DC Super Hero Girls: Intergalactic Games

DC Super Hero Girls: Intergalactic Games

DC Super Hero Girls: Intergalactic Games is the second animated feature (after Hero of the Year) starring the toy line, and it’s better than the first.

I’ve already posted the trailer, but this was even more fun than I expected. That’s in part because there is a LOT going on here, keeping things interesting. And you’ll want to keep the pause button nearby, to catch the cameos and background designs.

The movie, a zippy hour and seventeen minutes, begins when Steve Trevor’s coffee shop, the Capes & Cowls Cafe, is attacked by a few Metal Men (Lead and Iron), led by Platinum. Batgirl (voiced by Mae Whitman) and Bumblebee (Teala Dunn) are creating battle bots for the upcoming Intergalactic Games when they hear of the conflict, so aided by Wonder Woman (Grey Griffin), Supergirl (Anais Fairweather), Starfire (Hynden Walch), and the Flash (one of the token boys, Josh Keaton), they fight the robots, who were created by school instructor Dr. Magnus. “I can’t have teachers building evil robots,” says Principal Waller (voiced by Yvette Nicole Brown) to Dr. Magnus (Phil LaMarr), who gave his creations free will but neglected to include any morality with it. (He’s also weirdly drawn with a lollipop, probably because a pipe is no longer okay.)

DC Super Hero Girls: Intergalactic Games

Lena, the school “IT girl”, steals the robots instead of destroying them. She also has a Kryptomite, an angry living bit of the mineral. This will all become important much later. First, the competition, fueled by personal conflict.

The Female Furies team, led by Granny Goodness, want revenge on Big Barda for leaving them. The other competitors come from Korugar Academy, whose headmaster is Sinestro. These students include Blackfire (Starfire’s sister, who is holding a grudge), Lobo, Maxima, Mongal (who took me most of the movie to figure out, since the character died in 2006 and I’m not sure I ever read about her; plus, I don’t think she’s named in the film), and Bleez (a Red Lantern with bat wings). Writer Shea Fontana clearly knows her DCU, although I didn’t imagine I’d ever see some of these oddities in a cartoon aimed at kids.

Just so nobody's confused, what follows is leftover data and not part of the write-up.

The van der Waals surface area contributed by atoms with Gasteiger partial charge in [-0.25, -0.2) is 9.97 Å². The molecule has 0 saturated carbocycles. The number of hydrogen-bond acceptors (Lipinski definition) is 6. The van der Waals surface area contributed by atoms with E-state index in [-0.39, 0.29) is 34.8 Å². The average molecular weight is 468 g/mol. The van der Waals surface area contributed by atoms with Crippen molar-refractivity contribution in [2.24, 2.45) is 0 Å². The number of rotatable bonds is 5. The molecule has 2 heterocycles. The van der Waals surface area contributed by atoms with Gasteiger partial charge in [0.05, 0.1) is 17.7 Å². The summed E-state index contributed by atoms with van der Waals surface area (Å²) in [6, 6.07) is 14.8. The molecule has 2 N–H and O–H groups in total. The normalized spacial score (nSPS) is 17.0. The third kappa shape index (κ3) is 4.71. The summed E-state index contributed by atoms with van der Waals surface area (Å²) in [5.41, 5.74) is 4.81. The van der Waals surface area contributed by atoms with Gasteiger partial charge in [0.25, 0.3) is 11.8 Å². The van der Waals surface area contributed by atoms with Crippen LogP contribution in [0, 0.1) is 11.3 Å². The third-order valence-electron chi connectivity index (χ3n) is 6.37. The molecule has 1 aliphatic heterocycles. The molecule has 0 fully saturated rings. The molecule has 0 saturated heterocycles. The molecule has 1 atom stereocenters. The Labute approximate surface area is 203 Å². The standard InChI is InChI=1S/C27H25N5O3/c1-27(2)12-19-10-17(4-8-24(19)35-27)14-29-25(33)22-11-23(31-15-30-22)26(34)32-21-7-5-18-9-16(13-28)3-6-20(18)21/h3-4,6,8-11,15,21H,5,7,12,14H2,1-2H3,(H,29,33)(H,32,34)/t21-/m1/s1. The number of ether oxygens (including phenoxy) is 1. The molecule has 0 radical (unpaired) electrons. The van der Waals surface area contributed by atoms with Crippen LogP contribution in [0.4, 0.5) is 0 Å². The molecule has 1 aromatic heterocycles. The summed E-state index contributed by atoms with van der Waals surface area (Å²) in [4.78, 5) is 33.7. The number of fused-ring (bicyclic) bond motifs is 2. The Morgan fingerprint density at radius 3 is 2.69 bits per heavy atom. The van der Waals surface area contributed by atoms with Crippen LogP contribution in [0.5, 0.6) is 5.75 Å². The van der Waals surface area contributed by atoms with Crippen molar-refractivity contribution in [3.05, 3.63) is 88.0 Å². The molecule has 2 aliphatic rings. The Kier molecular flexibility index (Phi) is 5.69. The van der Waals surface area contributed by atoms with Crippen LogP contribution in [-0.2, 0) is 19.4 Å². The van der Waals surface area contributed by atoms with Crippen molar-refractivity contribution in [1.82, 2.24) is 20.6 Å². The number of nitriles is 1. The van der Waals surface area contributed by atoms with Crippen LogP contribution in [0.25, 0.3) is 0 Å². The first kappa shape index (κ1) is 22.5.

The various teams compete in superhero-powered events while the characters try to get along with each other, making for plenty of visual action that doesn’t ignore characterization. Also appearing in major roles are Hawkgirl, Cyborg, Katana, Lady Shiva, Star Sapphire, Frost, and Poison Ivy. Beast Boy and Harley Quinn are the game commentators, a great choice.

DC Super Hero Girls: Intergalactic Games has, in addition to lots of superhero action that goes beyond battles (although there’s some of that too), a good amount of interpersonal drama, plenty of friendship and imaginative fun, and even a giant robot. I enjoyed watching it and recommend it for light-hearted fans of all ages.

The special features are pretty forgettable. The Fifth Harmony song “That’s My Girl” is set to a bunch of various action clips with the characters. There are also seven short cartoons:

  • New Beginnings
  • Hero of the Month: Supergirl
  • Batgirl vs. Supergirl
  • Quinn-tessential Harley
  • Doubles Trouble (about tennis, not evil twins as I had hoped)
  • Franken-Ivy
  • Dude, Where’s My Invisible Jet?

I only watched the last one, which has Wonder Woman forgetting where she parked. Cute but silly. (The studio provided a review copy.)



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